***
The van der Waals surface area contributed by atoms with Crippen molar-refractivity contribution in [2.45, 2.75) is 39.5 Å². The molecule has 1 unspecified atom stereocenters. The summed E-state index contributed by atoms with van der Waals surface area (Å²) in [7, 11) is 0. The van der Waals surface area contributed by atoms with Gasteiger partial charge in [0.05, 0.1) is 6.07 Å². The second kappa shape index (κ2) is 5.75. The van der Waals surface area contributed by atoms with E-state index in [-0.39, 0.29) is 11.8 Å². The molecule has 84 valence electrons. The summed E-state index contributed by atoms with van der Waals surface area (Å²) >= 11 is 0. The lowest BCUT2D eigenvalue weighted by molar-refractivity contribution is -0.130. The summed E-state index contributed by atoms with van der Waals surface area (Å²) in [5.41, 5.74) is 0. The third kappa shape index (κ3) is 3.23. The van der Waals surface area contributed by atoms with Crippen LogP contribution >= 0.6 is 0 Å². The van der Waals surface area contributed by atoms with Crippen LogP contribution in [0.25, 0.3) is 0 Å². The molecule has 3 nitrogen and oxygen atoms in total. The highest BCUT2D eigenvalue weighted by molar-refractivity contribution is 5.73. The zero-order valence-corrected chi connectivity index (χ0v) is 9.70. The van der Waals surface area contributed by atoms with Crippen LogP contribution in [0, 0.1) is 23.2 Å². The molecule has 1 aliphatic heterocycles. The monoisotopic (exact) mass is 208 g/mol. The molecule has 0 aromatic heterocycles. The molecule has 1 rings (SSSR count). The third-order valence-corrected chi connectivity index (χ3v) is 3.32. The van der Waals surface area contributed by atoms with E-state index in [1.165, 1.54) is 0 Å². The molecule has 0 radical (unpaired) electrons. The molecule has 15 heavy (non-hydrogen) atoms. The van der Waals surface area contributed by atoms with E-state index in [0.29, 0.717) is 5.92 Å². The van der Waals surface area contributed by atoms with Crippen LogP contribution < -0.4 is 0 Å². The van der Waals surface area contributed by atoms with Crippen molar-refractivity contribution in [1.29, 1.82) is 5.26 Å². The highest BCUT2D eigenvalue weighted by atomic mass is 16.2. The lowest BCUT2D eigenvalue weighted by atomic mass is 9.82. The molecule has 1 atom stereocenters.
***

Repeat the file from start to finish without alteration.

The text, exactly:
The van der Waals surface area contributed by atoms with Crippen molar-refractivity contribution in [2.45, 2.75) is 39.5 Å². The molecule has 1 unspecified atom stereocenters. The summed E-state index contributed by atoms with van der Waals surface area (Å²) in [7, 11) is 0. The van der Waals surface area contributed by atoms with Gasteiger partial charge in [0.05, 0.1) is 6.07 Å². The second kappa shape index (κ2) is 5.75. The van der Waals surface area contributed by atoms with E-state index in [-0.39, 0.29) is 11.8 Å². The molecule has 84 valence electrons. The summed E-state index contributed by atoms with van der Waals surface area (Å²) >= 11 is 0. The lowest BCUT2D eigenvalue weighted by molar-refractivity contribution is -0.130. The summed E-state index contributed by atoms with van der Waals surface area (Å²) in [5.41, 5.74) is 0. The third kappa shape index (κ3) is 3.23. The van der Waals surface area contributed by atoms with Crippen LogP contribution >= 0.6 is 0 Å². The van der Waals surface area contributed by atoms with Crippen LogP contribution in [0.25, 0.3) is 0 Å². The molecule has 3 nitrogen and oxygen atoms in total. The highest BCUT2D eigenvalue weighted by molar-refractivity contribution is 5.73. The zero-order valence-corrected chi connectivity index (χ0v) is 9.70. The van der Waals surface area contributed by atoms with Crippen LogP contribution in [0, 0.1) is 23.2 Å². The molecule has 1 aliphatic heterocycles. The monoisotopic (exact) mass is 208 g/mol. The molecule has 0 aromatic heterocycles. The molecule has 1 rings (SSSR count). The third-order valence-corrected chi connectivity index (χ3v) is 3.32. The van der Waals surface area contributed by atoms with E-state index in [1.165, 1.54) is 0 Å². The molecule has 0 radical (unpaired) electrons. The molecule has 15 heavy (non-hydrogen) atoms. The van der Waals surface area contributed by atoms with E-state index in [0.29, 0.717) is 5.92 Å². The van der Waals surface area contributed by atoms with Crippen LogP contribution < -0.4 is 0 Å². The van der Waals surface area contributed by atoms with Crippen molar-refractivity contribution in [1.29, 1.82) is 5.26 Å². The highest BCUT2D eigenvalue weighted by atomic mass is 16.2. The lowest BCUT2D eigenvalue weighted by atomic mass is 9.82. The molecule has 1 atom stereocenters.